in Formula 1 - though obviously they are lateral, not vertical - and they have to rely on breathing exercises and clenching their butt jut like the Blue Angels do.

While I greatly respect F1 and the drivers, the effects of lateral Gs are nowhere near as pronounced as vertical Gs. 5 Lateral Gs is certainly no walk in the park, but at the same time, blood isn't getting sucked down out of your skull. All else being equal, vertical Gs will knock you unconscious long before lateral Gs will.

2H4



Intentionally Left Blank
User currently offlineBAe146QT From United Kingdom, joined Sep 2006, 996 posts, RR: 0
Reply 7, posted (6 years 8 months 3 weeks 5 days 18 hours ago) and read 4459 times:

Quoting 2H4 (Reply 6):
While I greatly respect F1 and the drivers, the effects of lateral Gs are nowhere near as pronounced as vertical Gs

I knew I shouldn't have included that factiod, because it detracts from the rest of the post.

That's not a dig at you, because you make a good point. I was careful to emphasise that they were lateral forces and I know YOU know that, but I hoped that the message wouldn't be lost on the casual observer. Re-reading it says that it might be.

So there you are, folks - too many beans spoils the chili.  Wink


Incidentally, I originally included a quote from a F1 Reno flyer, (as opposed a to a warbird racer). He said;

"Four G?!?! Hell I'll trade them 4G in a heartbeat".

I thought it was a good comparison. Then I realised that the birds they fly pull 8G in every turn - and they don't wear G-suits either!



Todos mis dominós son totalmente pegajosos
User currently offline2H4 From United States of America, joined Oct 2004, 8955 posts, RR: 60
Reply 8, posted (6 years 8 months 3 weeks 5 days 18 hours ago) and read 4458 times:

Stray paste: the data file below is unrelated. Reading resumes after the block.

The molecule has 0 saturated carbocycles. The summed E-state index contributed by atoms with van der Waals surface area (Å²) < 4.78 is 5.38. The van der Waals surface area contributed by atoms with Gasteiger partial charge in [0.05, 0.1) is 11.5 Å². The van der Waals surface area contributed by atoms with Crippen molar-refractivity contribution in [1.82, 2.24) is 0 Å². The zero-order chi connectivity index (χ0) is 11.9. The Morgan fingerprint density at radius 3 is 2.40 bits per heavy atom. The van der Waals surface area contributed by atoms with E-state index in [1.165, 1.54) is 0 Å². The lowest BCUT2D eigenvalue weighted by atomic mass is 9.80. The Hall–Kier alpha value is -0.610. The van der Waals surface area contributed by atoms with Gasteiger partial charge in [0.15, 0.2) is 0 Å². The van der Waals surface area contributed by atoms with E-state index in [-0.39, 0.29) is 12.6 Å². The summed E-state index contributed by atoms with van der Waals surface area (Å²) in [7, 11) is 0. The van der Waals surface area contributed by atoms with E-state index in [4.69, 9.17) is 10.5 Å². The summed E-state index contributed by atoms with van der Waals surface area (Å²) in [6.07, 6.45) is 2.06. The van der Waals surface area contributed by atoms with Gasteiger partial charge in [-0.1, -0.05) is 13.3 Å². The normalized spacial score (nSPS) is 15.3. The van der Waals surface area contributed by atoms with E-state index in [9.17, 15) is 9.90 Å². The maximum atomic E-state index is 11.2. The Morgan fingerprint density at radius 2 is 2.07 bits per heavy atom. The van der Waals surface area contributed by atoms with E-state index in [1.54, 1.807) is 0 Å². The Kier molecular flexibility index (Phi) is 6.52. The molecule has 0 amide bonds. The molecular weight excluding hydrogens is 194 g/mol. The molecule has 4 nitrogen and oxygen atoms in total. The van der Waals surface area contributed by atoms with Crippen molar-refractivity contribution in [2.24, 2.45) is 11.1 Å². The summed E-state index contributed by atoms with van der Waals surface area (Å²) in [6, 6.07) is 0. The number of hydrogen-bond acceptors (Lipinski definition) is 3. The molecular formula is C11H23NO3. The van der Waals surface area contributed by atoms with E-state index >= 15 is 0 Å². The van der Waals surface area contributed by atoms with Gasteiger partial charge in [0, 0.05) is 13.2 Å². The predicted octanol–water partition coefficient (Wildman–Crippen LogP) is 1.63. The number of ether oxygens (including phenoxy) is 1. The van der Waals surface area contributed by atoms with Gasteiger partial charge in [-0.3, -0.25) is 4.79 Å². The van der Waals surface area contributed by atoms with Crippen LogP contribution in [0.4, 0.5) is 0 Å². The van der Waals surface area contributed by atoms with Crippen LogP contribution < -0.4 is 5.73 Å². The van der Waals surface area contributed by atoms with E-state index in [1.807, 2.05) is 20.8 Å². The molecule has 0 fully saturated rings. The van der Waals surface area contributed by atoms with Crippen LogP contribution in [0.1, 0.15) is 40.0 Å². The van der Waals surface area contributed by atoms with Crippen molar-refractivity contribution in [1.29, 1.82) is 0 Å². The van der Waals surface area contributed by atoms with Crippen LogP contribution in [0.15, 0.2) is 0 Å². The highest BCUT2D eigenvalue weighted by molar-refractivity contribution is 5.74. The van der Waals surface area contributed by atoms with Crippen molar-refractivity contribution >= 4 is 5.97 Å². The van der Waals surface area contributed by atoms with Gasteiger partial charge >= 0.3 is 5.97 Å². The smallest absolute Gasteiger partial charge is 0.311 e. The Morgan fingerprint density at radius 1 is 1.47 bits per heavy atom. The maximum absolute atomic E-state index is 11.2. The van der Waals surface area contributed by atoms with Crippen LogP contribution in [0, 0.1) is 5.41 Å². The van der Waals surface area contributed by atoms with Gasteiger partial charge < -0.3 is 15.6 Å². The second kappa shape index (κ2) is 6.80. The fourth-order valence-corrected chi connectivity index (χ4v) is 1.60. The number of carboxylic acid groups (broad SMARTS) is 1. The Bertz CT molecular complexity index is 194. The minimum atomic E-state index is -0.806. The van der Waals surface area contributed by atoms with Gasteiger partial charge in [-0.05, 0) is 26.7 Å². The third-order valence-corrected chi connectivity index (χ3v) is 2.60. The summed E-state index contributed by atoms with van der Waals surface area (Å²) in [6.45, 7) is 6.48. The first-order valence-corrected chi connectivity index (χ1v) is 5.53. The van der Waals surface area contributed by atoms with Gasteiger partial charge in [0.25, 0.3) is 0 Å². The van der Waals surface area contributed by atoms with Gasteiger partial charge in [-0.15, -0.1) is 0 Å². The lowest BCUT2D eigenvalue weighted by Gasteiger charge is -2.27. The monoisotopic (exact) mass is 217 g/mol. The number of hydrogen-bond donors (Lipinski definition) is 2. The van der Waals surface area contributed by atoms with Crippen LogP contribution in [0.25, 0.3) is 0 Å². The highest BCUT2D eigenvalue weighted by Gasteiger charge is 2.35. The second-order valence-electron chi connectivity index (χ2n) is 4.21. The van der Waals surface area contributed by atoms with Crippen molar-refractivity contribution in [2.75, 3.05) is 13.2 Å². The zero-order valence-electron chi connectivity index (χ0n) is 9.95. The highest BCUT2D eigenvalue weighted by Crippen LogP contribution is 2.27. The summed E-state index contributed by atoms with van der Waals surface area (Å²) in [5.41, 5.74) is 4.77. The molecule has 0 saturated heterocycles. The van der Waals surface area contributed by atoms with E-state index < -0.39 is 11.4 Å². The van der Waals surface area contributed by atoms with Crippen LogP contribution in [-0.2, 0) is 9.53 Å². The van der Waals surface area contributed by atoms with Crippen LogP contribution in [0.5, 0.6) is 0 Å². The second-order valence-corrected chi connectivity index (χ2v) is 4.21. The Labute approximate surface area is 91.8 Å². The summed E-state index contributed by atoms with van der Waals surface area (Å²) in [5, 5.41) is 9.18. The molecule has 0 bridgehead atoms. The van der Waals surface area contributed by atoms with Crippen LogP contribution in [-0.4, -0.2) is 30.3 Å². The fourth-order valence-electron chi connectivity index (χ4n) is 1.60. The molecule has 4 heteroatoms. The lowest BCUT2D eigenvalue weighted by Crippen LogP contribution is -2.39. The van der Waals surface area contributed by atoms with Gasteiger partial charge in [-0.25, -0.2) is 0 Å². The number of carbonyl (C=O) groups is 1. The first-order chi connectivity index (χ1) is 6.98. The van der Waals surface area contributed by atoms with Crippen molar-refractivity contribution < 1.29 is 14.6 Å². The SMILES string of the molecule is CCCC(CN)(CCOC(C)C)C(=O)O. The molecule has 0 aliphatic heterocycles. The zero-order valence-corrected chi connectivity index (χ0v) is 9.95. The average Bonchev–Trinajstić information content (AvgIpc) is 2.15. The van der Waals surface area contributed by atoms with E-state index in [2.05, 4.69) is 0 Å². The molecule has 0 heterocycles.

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Quoting BAe146QT (Reply 7):
So there you are, folks - too many beans spoils the chili.

Sorry about that....I like the chili, and certainly didn't mean to spoil it.  Smile

Quoting BAe146QT (Reply 7):
Incidentally, I originally included a quote from a F1 Reno flyer, (as opposed a to a warbird racer). He said;

"Four G?!?! Hell I'll trade them 4G in a heartbeat".

That's a great quote.

2H4



Intentionally Left Blank
User currently offlineBAe146QT From United Kingdom, joined Sep 2006, 996 posts, RR: 0
Reply 9, posted (6 years 8 months 3 weeks 5 days 17 hours ago) and read 4455 times:

Quoting 2H4 (Reply 8):
Sorry about that....I like the chili, and certainly didn't mean to spoil it.

Hell, no. Some writers get sniffy, some realise that positive criticism improves the writing. Me, appreciate the insight.

Quoting 2H4 (Reply 8):
That's a great quote.

He was a really nice guy. Typical happy-to-talk, interesting, laid-back Yeager type (or at least the way I imagine General Yeager to be from his writings - I've never met him).

Funny enough, there's about dozen or so of y'all here that are like that.



Todos mis dominós son totalmente pegajosos
User currently offlineJoness0154 From United States of America, joined Nov 2005, 667 posts, RR: 0
Reply 10, posted (6 years 8 months 3 weeks 5 days 15 hours ago) and read 4422 times: